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P.C. Harper - Sentence Appeal(s)

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P.C. Harper - Sentence Appeal(s)

Old 16th Dec 2020, 17:54
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P.C. Harper - Sentence Appeal(s)

I'll preface this with the statement that I would be more than happy with 99 year sentences for these yobs. However, given the nature of the case a charge of manslaughter was the only one that could be brought and, as sch the presiding judge was limited in his options.

Step up Sue Ellen Braverman, the Attorney General named for a character in the 1980's US wealth fantasy soap opera. Showing her lack of knowledge of the law she then argued for an increase of tariff. ( Something that this administration is soon to know a great dal about) How stupid and the woman be? Had it been left to her the charge would probably have been one of murder, which would have seen the three defendants walk free as the charge would have been impossible to make stick.

It really does make you wonder just how incompetent government ministers are. Maybe replace her with the fireplace salesman. Btw, is Francois back yet?
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Old 16th Dec 2020, 18:09
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I totally agree with you E.M. The woman is thick. But that doesn't necessarily put her in a minority, does it?
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Old 16th Dec 2020, 18:20
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This case has highlighted a potential issue with the law, in that the killing of a police officer by a criminal, whilst that police officer was carrying out his duty has been treated in exactly the same way as someone, of otherwise good character, who kills someone by a moment's lapse in concentration.

There seems to be a good case for reviewing the law, such that the killing of a police officer in circumstances like this attracts a significantly more punitive sentence than would normally apply for manslaughter.
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Old 16th Dec 2020, 18:29
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Originally Posted by Effluent Man View Post
Step up Sue Ellen Braverman, the Attorney General named for a character in the 1980's US wealth fantasy soap opera. Showing her lack of knowledge of the law she then argued for an increase of tariff. ( Something that this administration is soon to know a great dal about) How stupid and the woman be? Had it been left to her the charge would probably have been one of murder, which would have seen the three defendants walk free as the charge would have been impossible to make stick.
Suella Braverman is far from stupid. Unprincipled, cynical and ignorant, certainly, but her campaign was purely political, intended (successfully) to portray her as tough on crime (now where have we heard that before?) and on the side of the common man and aimed squarely at the right wing of the Tory party.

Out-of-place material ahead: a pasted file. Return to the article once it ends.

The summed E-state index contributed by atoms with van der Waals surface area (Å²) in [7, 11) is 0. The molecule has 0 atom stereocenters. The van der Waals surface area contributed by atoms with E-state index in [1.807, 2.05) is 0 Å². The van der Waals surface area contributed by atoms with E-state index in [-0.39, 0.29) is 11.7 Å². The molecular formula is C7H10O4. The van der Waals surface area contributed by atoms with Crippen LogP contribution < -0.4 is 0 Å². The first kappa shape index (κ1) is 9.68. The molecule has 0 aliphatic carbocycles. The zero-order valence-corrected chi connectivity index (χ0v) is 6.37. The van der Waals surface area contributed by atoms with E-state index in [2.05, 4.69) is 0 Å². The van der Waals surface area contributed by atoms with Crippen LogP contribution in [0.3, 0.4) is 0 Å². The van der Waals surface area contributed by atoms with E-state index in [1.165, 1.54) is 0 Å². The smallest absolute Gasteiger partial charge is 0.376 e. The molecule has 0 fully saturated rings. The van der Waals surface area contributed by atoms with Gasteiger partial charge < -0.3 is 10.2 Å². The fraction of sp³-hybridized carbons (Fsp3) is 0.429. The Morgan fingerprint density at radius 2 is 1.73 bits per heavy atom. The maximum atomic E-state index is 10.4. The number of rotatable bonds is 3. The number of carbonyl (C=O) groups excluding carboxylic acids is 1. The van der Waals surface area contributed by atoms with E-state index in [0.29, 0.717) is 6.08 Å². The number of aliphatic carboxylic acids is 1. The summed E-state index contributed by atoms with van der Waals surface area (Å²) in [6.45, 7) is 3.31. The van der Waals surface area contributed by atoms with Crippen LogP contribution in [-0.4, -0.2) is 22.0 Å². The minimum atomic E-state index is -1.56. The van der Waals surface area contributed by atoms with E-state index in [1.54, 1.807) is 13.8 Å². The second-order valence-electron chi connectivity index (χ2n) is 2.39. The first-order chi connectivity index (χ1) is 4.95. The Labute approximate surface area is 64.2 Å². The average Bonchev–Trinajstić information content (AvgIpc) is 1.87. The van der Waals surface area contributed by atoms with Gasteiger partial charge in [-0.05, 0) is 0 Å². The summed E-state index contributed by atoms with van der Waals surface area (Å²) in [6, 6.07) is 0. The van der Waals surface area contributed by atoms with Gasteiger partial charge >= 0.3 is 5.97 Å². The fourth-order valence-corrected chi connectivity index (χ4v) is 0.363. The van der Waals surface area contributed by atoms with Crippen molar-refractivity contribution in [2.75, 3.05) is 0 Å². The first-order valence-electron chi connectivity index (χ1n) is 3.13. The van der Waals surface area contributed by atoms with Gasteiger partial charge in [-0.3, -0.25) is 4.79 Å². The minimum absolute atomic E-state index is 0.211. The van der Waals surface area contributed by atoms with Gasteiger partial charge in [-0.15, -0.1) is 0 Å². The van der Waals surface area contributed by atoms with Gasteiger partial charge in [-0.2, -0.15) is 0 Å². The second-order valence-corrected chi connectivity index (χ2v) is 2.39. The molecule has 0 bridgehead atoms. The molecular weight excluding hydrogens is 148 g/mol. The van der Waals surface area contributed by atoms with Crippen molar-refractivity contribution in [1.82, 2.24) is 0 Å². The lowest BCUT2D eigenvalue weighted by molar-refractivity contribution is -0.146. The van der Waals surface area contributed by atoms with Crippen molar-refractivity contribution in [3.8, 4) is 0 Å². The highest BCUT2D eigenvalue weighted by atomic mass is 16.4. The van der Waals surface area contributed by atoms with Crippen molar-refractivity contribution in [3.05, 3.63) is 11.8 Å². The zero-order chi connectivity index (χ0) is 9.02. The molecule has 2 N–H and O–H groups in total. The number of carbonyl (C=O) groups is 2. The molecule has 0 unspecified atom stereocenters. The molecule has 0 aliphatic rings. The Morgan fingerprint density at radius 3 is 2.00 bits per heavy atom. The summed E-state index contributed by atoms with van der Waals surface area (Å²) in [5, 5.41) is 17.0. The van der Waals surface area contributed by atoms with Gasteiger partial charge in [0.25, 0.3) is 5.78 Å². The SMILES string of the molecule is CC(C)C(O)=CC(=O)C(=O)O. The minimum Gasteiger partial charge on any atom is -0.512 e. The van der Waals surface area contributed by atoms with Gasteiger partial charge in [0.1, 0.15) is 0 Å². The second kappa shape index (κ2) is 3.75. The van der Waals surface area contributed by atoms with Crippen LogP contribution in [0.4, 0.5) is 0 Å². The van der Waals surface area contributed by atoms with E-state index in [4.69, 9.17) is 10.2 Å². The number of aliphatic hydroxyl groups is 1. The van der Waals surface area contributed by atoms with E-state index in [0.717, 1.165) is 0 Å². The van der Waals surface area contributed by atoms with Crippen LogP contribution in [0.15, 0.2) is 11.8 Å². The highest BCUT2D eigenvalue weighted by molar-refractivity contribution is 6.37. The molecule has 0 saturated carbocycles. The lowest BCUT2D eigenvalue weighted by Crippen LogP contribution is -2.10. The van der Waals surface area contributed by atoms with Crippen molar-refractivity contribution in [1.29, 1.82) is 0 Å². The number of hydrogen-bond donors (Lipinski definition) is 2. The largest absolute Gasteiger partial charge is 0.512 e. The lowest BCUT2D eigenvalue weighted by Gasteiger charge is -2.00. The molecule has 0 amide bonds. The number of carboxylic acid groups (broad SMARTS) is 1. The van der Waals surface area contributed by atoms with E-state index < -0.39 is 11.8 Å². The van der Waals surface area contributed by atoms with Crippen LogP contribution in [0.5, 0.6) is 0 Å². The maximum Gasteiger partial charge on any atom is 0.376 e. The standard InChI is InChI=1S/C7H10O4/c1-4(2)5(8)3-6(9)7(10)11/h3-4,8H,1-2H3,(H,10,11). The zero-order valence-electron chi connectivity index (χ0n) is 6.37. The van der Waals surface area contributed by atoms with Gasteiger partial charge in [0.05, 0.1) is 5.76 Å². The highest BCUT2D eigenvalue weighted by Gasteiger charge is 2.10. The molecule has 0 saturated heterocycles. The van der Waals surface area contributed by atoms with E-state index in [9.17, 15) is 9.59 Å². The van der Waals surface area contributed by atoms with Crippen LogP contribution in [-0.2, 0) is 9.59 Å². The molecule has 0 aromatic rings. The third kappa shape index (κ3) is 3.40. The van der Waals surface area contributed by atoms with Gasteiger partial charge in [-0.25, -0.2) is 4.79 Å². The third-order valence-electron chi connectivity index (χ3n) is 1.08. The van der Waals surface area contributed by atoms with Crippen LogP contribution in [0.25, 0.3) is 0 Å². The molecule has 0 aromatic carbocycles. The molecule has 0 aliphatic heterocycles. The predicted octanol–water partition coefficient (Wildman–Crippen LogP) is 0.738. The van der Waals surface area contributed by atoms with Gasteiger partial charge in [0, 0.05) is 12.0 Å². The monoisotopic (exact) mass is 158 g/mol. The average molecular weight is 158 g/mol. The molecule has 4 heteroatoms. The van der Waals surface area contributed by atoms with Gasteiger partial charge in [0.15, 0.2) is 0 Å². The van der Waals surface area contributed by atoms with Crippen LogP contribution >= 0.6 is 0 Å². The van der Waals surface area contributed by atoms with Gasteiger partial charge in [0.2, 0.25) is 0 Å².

The fact that she is now a laughing stock (not just within the legal profession) won't bother her in the slightest, nor the fact that she is in all probability the worst ever Attorney General.

I feel desperately sorry for Andrew Harper's widow - it was cruel in the extreme to raise her hopes that the sentences would be increased but, hey, that's politics.
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Old 16th Dec 2020, 18:41
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Originally Posted by VP959 View Post
There seems to be a good case for reviewing the law, such that the killing of a police officer in circumstances like this attracts a significantly more punitive sentence than would normally apply for manslaughter.
The sentences handed down to the three found guilty of manslaughter did take into account the fact that they killed a police officer.
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Old 16th Dec 2020, 18:54
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Originally Posted by DaveReidUK View Post
The sentences handed down to the three found guilty of manslaughter did take into account the fact that they killed a police officer.
But they were still lenient, in view of the nature of his death, and it's the relative leniency of their sentences that is causing the understandable upset with PC Harper's family. I still believe there is a case for treating deliberate actions that result in the death of a police officer, whilst carrying out his duty, more seriously than, say, someone that accidentally kills a person because of a moment's inattention. A police officer has no choice but to face risks like this, it's part and parcel of apprehending criminals, so the crime of killing a police officer on duty should be treated different by the law, specifically with regard to sentencing guidelines.
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Old 16th Dec 2020, 20:41
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In my opinion this was clearly murder. Manslaughter is killing without intent. Murder is with intent.
I suggest that this event started as something which could be excused as manslaughter as PC Harper became entangled with a rope and was dragged along by the perpetrators. At an early stage the perpetrators would have realised that and should have then stopped. They didn't and that failure, at a recognisable point in time, changed their actions from unintentional to intentional. They became intent on his death. That was the difference.